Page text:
A man’s work is nothing but this slow trek to rediscover, through the detours of art, those two or three great and simple images in whose presence his heart first opened.
Albert Camus was born in Mondovi, Algeria, a hundred years ago today. Camus’s father, a day laborer, died in WWI, and Camus was brought up by his illiterate, deaf mother and his grandmother. In The First Man, his last, incomplete novel, Camus included many details of his impoverished early life — no electricity, water, bathroom or even oven, Camus and his brother in charge of taking family food to a local shopkeeper for cooking. Camus’s notebooks also sketch out, in emotional if not actual detail, how The First Man would conclude:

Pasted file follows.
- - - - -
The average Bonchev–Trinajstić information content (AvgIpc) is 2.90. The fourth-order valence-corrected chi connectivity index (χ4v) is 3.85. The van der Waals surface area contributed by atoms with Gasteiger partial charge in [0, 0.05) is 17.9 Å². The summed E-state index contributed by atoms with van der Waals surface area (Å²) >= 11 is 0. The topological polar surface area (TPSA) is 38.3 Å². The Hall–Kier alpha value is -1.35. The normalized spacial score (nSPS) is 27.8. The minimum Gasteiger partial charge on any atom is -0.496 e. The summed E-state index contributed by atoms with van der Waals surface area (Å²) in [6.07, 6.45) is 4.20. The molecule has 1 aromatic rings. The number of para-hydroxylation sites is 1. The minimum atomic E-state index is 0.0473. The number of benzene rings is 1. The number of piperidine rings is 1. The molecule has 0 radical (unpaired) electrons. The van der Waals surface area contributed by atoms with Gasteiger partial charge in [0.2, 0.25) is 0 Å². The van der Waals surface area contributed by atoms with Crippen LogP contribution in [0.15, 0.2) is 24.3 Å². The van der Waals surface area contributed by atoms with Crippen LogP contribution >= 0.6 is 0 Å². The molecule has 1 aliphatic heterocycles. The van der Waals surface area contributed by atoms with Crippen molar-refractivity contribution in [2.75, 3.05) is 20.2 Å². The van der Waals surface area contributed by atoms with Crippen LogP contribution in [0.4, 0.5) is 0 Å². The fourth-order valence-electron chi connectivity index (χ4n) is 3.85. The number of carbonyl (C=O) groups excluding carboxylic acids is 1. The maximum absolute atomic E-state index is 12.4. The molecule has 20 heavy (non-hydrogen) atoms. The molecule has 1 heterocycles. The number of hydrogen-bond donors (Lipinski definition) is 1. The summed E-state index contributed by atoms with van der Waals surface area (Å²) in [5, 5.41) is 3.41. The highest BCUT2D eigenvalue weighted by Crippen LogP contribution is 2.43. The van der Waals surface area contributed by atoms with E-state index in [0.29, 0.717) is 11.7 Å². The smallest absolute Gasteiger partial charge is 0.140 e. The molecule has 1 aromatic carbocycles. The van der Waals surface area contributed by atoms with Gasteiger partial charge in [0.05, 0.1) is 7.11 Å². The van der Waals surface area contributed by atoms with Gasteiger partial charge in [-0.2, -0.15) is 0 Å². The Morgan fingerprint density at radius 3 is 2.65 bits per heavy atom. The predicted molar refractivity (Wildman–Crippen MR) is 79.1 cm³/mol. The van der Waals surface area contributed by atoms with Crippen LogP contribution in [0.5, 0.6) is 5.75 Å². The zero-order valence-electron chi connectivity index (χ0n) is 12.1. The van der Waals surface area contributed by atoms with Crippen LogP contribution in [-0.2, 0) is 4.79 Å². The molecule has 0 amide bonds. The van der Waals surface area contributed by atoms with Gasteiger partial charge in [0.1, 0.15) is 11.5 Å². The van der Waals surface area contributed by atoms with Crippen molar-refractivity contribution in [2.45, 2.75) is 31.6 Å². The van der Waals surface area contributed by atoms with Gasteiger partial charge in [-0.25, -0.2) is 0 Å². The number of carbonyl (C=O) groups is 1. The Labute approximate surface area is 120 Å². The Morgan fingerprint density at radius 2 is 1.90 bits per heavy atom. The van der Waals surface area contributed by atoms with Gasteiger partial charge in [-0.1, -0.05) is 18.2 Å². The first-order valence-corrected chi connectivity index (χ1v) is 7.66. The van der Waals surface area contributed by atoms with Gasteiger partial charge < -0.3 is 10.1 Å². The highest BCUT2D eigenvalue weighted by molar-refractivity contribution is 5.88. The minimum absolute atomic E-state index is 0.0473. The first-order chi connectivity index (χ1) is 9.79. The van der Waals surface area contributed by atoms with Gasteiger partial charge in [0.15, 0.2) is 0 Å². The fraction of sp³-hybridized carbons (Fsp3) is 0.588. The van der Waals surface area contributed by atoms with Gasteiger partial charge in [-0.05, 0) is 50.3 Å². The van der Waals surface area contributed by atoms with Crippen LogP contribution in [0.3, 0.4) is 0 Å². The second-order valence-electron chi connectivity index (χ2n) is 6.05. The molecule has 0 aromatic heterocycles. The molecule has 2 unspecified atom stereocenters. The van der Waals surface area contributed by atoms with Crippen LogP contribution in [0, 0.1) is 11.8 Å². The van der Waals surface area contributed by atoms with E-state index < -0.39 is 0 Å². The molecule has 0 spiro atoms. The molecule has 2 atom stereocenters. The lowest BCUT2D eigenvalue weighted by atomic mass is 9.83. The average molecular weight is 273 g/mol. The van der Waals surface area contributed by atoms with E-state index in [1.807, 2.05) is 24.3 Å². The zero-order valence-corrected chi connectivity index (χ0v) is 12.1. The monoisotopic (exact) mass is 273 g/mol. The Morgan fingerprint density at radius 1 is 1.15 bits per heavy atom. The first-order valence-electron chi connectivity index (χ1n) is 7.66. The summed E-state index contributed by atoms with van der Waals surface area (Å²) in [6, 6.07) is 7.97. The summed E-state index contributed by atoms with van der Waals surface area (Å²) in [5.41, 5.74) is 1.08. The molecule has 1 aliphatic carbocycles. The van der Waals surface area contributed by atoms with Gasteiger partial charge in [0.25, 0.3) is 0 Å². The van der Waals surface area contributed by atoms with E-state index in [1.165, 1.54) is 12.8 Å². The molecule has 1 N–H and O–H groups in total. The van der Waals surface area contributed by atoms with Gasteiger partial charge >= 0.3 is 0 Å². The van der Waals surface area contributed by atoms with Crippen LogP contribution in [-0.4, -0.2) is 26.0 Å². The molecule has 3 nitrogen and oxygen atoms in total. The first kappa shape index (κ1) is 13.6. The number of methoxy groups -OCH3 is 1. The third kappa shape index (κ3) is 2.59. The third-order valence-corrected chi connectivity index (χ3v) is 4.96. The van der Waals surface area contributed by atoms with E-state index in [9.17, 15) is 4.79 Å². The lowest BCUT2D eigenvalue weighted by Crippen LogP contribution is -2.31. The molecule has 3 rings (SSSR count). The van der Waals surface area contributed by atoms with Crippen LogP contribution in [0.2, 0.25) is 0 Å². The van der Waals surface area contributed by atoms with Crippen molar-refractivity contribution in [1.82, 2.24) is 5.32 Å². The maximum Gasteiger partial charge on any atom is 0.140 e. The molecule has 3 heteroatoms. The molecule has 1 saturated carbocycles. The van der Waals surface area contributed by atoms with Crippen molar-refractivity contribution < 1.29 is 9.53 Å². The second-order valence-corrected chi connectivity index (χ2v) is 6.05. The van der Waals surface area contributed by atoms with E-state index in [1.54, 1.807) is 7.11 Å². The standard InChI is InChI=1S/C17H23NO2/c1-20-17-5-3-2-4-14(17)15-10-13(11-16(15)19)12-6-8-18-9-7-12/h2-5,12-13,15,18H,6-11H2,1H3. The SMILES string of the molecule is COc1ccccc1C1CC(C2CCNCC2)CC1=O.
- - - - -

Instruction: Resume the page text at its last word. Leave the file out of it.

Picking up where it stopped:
The end…. “Return the land. Give all the land to the poor, to those who have nothing and who are so poor that they never wanted to have and to possess, to those in the country who are like her, the immense herd of the wretched, mostly Arab and a few French…and then I, poor once more and forever, cast into the worst of exiles at the end of the earth, I will smile and I will die happy, knowing that those I revered, she whom I revered, are at last joined to the land I so loved under the sun where I was born.”
Daybook is contributed by Steve King, who teaches in the English Department of Memorial University in St. John’s, Newfoundland. His literary daybook began as a radio series syndicated nationally in Canada. He can be found online at todayinliterature.com.